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Old 03-13-2013, 07:11 AM   #91
VydorScope
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Originally Posted by HarryT View Post
The thought occurs to me that if you were not taught how to use a common punctuation symbol correctly when you were in your early years of school, that perhaps indicates a serious failing of the educational system. I would regard teaching children the correct use of punctuation as pretty basic education. Mind you, I see posts here every day from people who are obviously well-read, but who don't appear to know the difference between "its" and "it's", so perhaps such failings are common.
For me, its and it's are an issue. It is not because I do not know the difference between its and it's, but rather I do not have the eye for detail to catch that mistake. I know that its is possessive and it's is a contraction, but when proof reading, I just tend to miss small details like that.

I am sure that is the case with many.
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Old 03-13-2013, 08:52 AM   #92
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Originally Posted by HarryT View Post
The thought occurs to me that if you were not taught how to use a common punctuation symbol correctly when you were in your early years of school, that perhaps indicates a serious failing of the educational system. I would regard teaching children the correct use of punctuation as pretty basic education. Mind you, I see posts here every day from people who are obviously well-read, but who don't appear to know the difference between "its" and "it's", so perhaps such failings are common.
That can be the fault of the platform from which they're posting. I've caught my iPad's spell-checker several times inappropriately changing "its" to "it's" as I write; no doubt there have been many instances I've failed to catch. It's not its most endearing quality. In fact, it infuriates me so that I now use as a tagline on all my iPad generated email, "If the grammar is screwed, blame iPad's auto-correct."
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Old 03-13-2013, 01:37 PM   #93
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Originally Posted by WT Sharpe View Post
That can be the fault of the platform from which they're posting. I've caught my iPad's spell-checker several times inappropriately changing "its" to "it's" as I write; no doubt there have been many instances I've failed to catch. It's not its most endearing quality. In fact, it infuriates me so that I now use as a tagline on all my iPad generated email, "If the grammar is screwed, blame iPad's auto-correct."
Thus why I have auto correct disabled on all of my devices (Apple and Android). It still underlines, and I still have full access to the features. I just get control over what it is replacing.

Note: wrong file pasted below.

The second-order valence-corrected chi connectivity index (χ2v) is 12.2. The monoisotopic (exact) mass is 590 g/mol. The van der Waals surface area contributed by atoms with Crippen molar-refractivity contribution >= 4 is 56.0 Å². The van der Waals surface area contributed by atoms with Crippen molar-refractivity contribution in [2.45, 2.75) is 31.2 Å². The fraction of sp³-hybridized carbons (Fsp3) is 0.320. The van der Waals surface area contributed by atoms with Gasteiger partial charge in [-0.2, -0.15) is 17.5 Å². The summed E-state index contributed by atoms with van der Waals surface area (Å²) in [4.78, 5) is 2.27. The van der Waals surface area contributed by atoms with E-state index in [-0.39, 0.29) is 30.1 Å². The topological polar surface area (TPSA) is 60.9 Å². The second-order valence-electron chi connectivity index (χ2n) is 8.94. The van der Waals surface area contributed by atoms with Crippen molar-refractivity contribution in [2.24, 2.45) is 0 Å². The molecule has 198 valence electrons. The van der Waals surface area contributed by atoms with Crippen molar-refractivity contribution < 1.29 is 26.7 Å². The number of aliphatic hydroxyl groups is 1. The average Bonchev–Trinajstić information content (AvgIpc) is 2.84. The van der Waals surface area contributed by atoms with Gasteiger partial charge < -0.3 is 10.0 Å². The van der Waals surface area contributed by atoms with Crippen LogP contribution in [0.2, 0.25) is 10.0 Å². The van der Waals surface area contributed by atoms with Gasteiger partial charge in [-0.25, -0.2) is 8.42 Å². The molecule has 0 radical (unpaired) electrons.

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Old 03-13-2013, 04:40 PM   #94
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Originally Posted by forsooth View Post
English grammar is difficult.

Need "friend" checker!
A "wife" checker does quite well also.
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Old 03-13-2013, 04:53 PM   #95
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If we can't have a better checker it sure would be nice to be able to put in a list of common possible faults that would show up in red or another preselected color.
For example, any sequence of i t s would show as red so we would be made aware of it. Maybe even s ' and ' s also. And others as well.
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Old 03-13-2013, 05:06 PM   #96
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A semicolon can be replaced with a coma or a period in most cases and the phrasing/meaning would still be correct.
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Old 03-13-2013, 07:46 PM   #97
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Quote:
Originally Posted by JSWolf View Post
A semicolon can be replaced with a coma or a period in most cases and the phrasing/meaning would still be correct.
If you have two independent clauses joined by a semi-colon - and that is the more accepted grammatical use for a semi-colon - then one cannot simply substitute the semi-colon with a comma.

An independent clause contains a subject and a verb. Substituting this grammatical division marker would result in a run-on sentence.

A period, on the other hand, can be justified if the author wishes to have a full stop at the end of a sentence; too, the choice between a period and a semi-colon is a stylistic choice.


Don

Last edited by Dr. Drib; 03-14-2013 at 07:40 PM.
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Old 03-16-2013, 02:18 PM   #98
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Quote:
Originally Posted by JSWolf View Post
A semicolon can be replaced with a coma or a period in most cases and the phrasing/meaning would still be correct.
What you're describing is a classic comma splice. It's an error which is nearly always cited by English teachers in the course (as it were) of instructing students in the art of the semicolon.

Modern/colloquial styles of writing do use comma splices and run-on sentences, but context determines the style, just as it does when detective fiction writers over-punctuate dependent clauses with full stops. To emphasize noir's exaggerated style, seasoned novelists like Jim Thompson and David Goodis routinely employed mannerisms that would be marked as incorrect in middle school. They also knew exactly what they were doing.

The point is this: a formal business letter should never use splices, run-on sentences or fragments, nor should, for that matter, an entry in an encyclopedia.

In editing informal journalistic pieces, I've even encountered hierarchies of comma splices -- those which are permitted (usually in parallel constructions) and those which immediately sound distasteful and disorganized.